Today marks 40 years since the Sex Pistols opened (and closed) their first and only United States tour at the Longhorn Ballroom in Dallas.

Neighbor Barry Kooda was there. His band, The Nervebreakers, opened for the pistols. The gig led to notoriety for Kooda, who bit into a fish that someone threw on stage while he was performing. The Rolling Stone ran a centerfold picture of the fish incident.

Here is Kooda’s oral history of the Jan. 10, 1978 show, told to the Advocate in 2010 as part of a story about neighbors who have witnessed history.

There was no real punk scene in Dallas. We had to rent the VFW hall or the foosball place in Irving. There were maybe 250 people in the whole Metroplex who were into punk at the time. It wasn’t cool or popular. You didn’t have tattoos or piercings and let anyone see them.

We had just opened for the Ramones on their first tour. We had this bass player who had the gumption to call up and book it. We got paid nothing, and the Sex Pistols got paid $500. [Former Sex Pistols manager] Malcolm McLaren decided to book them in the weirdest places so they would get the most publicity possible.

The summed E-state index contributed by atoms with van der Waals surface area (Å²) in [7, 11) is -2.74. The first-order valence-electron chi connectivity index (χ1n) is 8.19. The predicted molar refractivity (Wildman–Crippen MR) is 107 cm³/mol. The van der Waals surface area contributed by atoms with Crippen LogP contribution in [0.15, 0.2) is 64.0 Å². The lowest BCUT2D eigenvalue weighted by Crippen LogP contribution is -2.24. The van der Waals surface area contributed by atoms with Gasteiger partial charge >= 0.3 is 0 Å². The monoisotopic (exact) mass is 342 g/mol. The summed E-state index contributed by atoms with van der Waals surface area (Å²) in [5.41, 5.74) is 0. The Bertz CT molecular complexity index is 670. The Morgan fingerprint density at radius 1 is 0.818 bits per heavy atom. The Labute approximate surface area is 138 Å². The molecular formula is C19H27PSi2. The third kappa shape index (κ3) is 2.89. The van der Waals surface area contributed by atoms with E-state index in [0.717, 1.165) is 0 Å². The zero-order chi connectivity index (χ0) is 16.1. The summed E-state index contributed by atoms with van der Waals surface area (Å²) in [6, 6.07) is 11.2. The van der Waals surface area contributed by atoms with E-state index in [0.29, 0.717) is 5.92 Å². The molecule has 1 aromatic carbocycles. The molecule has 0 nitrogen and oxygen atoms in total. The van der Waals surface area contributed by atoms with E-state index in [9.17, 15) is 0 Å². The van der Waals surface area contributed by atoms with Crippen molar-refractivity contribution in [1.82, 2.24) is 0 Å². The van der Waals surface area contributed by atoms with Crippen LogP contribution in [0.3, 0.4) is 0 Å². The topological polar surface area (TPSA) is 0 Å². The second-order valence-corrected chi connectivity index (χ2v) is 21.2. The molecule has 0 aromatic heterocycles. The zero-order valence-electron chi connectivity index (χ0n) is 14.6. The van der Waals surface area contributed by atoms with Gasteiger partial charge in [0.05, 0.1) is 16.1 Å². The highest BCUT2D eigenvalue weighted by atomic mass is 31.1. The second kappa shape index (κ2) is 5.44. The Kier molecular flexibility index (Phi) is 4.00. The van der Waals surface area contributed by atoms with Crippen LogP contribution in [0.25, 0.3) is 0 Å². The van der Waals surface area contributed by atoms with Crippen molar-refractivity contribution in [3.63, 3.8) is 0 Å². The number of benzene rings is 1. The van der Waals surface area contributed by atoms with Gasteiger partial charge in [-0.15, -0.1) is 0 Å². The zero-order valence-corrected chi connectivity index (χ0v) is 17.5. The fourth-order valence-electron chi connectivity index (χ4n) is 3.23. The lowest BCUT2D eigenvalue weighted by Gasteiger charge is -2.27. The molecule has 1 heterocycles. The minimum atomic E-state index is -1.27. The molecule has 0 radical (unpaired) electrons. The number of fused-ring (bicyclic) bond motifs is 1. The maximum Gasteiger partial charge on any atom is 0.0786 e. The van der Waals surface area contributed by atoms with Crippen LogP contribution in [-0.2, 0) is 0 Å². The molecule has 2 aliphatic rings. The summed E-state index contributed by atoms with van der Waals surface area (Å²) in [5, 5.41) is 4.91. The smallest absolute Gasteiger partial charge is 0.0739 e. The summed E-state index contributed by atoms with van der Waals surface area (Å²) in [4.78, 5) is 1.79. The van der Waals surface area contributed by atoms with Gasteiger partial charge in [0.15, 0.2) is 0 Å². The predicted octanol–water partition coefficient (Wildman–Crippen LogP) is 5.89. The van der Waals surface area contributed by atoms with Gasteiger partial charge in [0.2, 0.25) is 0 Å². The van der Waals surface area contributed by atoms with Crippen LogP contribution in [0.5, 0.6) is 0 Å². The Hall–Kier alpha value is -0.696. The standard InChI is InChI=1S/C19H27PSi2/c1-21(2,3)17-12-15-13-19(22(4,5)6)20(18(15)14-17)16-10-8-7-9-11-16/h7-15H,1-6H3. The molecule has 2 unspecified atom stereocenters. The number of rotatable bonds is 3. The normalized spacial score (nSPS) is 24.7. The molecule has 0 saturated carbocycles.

The Sex Pistols are one of my favorite bands of all time, but they were terrible. Steve Jones and Paul Cook — the two who were really musicians — were amazing. But Sid Vicious and Johnny Rotten were just there to get attention, and they did. They were so contrived at that point. I had on this leather bracelet that my friend made, and Sid said, ‘Hey man, that’s nice. Can I have it?’ And I said, ‘No.’ He had some kind of dog collar on, and I said something about it, and he said, ‘Yeah, I took it off a dog. You can’t get much lower than that. Stealing from a dog.’ They were just trying to be jerks for the sake of it.

Over the years, thousands of people have told me they were at that show, but only the 250 or so who were really into it at the time stayed for the whole show. There were others who came out just to see what it was about, but they all left.

The Sex Pistols was a good, fun show. I got paid nothing, but I got international publicity for it. Later that year, when the Police came through, Sting knew who I was because of that stupid fish.

Barry Kooda in 2010. Photo by Can Türkyilmaz